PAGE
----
When you can’t forgive your spouse, you might feel as if the world has ended. Marriages are a complex matter, with a potential for both tremendous joy and great pain. Which one of these you will experience in your marriage depends on many factors. Some of them are in your hands, some are outside of your control. And when it’s the negative that prevails, you will also find yourself on a crossroad – to forgive, to continue fighting, or to just give up and move on with your life.
The minor and major deal-breakers in marriage
Every marriage is different. One cannot ever tell which problem might be the one the couple just cannot overcome. For some, it could be constant nagging about leaving milk outside of the fridge. For others, it might be emotional distancing or emotional blackmailing. And some will find a way to overcome even the greatest betrayals and learn from the experience.
Whatever might be the case, the point is – there is no universal recipe for what works and what doesn’t. In the end, it is those two people that get to decide what’s too much to handle. In a therapist’s office, there are often surprises, and the couples who appeared to be doomed manage to heal, while those who had only minor issues decide to separate.
But, as research shows, there are also certain areas of discord between spouses that are considered to be major deal-breakers. These are communication problems, and addictions. When it comes to communication, it is a matter that can influence the couple’s prognosis to both directions. If communication is bad, ever the toilet seat left up will erode the relationship. On the other hand, when there is good, open and honest communication, the couple stands a very good chance of making it.
Addictions pose a serious threat to any relationship
If one or both of the spouses are addicted to a substance, or have a behavioral addiction (gambling, sexual addiction), the focus shifts. The priority becomes acquiring the substance or engaging in the addictive behavior, rather than caring for the family and the relationship. As a result of addictions or a chronically bad communication, one of the spouses might find themselves in a position where they cannot forgive anymore.
Forgiveness and why it doesn’t come easy
You’ve probably heard of how poisonous the inability to forgive is. You surely have a direct experience of how toxic resentment, hate, anger, and all the other feelings of being hurt can be. And you’re probably remembering the happy times when you didn’t have to feel that way with pain and nostalgia.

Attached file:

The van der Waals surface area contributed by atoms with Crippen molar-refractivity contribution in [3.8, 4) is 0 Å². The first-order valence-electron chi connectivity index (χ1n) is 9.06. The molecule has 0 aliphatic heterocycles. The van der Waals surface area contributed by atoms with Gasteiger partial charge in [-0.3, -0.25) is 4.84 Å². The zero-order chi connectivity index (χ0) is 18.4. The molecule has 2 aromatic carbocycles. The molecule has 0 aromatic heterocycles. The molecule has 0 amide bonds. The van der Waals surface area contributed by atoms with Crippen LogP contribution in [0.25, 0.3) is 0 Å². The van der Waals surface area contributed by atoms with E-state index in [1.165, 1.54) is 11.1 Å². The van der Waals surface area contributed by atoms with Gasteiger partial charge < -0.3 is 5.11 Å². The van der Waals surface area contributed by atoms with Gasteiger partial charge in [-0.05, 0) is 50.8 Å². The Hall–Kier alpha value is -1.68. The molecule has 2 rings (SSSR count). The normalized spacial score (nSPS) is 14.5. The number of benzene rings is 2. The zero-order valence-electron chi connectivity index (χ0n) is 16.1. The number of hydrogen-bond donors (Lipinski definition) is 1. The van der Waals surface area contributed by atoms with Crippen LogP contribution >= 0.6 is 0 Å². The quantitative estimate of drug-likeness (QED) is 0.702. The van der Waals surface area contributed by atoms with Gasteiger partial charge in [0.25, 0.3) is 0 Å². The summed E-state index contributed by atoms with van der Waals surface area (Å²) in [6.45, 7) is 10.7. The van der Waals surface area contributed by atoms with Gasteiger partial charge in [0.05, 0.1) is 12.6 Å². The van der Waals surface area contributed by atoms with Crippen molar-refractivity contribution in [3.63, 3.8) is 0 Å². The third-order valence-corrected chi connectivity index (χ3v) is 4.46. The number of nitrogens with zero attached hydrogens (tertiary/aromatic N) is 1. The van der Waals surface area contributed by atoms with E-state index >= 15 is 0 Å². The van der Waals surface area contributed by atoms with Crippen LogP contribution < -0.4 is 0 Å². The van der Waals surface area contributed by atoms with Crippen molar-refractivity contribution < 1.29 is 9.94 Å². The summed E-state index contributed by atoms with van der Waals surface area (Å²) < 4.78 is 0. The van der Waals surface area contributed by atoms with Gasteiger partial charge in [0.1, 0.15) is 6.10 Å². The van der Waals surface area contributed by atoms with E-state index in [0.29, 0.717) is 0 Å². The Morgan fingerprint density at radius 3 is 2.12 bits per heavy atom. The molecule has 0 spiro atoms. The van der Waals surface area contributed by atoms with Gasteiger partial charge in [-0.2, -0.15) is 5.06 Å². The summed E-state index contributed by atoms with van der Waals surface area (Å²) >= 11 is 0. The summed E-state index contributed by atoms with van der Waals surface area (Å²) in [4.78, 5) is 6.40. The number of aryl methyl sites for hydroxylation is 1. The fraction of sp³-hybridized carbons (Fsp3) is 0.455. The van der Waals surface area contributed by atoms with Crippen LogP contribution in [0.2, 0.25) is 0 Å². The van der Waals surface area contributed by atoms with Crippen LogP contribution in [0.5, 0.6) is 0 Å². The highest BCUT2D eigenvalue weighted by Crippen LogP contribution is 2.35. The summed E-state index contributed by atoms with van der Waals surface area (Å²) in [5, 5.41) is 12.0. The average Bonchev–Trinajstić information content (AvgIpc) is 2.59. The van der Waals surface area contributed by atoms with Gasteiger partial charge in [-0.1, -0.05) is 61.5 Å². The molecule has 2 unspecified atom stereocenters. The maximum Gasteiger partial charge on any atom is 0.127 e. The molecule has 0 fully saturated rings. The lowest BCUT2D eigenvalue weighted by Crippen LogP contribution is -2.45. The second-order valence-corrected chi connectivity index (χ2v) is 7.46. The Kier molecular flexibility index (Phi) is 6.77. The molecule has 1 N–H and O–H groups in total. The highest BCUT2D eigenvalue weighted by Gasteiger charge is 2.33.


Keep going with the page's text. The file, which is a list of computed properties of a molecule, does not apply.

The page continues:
Don’t get fixated on the issue post forgiveness
We usually get stuck on being hurt and offended as a means of controlling the situation. It’s normal to experience all sorts of emotions when you were wronged, and none of them is usually pleasant. But, after some time, we should be able to move on and not get fixated on what had happened to us. Yet, people very often just can’t do it.
This is also normal because we need certain conditions to be able to let go of the control that we believe we have when we hold a grudge. First of all, after the transgression of our spouse, we all hope for a good, sincere, genuine apology. We need this to see that we’re on the same side. We then also need to heal from the injury itself. We need the trauma to transform into growth. Finally, we need the hurtful behavior to stop and never to be repeated. If any of these conditions aren’t met, most of us can’t find it in us to forgive.
What you can do when you can’t forgive your spouse
When you find yourself not being able to forgive, no matter how hard you try, forgive yourself. People tend to feel guilty if they can’t forgive their spouses. Even if you were betrayed and disappointed beyond words, you might feel that you’re the one who needs to forgive and forget. But, you have the right not to do so. So, stop pushing yourself towards forgiving what you can’t forgive your spouse, and let yourself off the hook for now.
Instead, take a moment to get to know yourself a bit better. What made you unable to forgive? What it is that you absolutely need from your spouse? What was missing? How could the situation have transgressed differently? What are the options for you and your marriage now? There are many important lessons you can learn from every situation, including this one.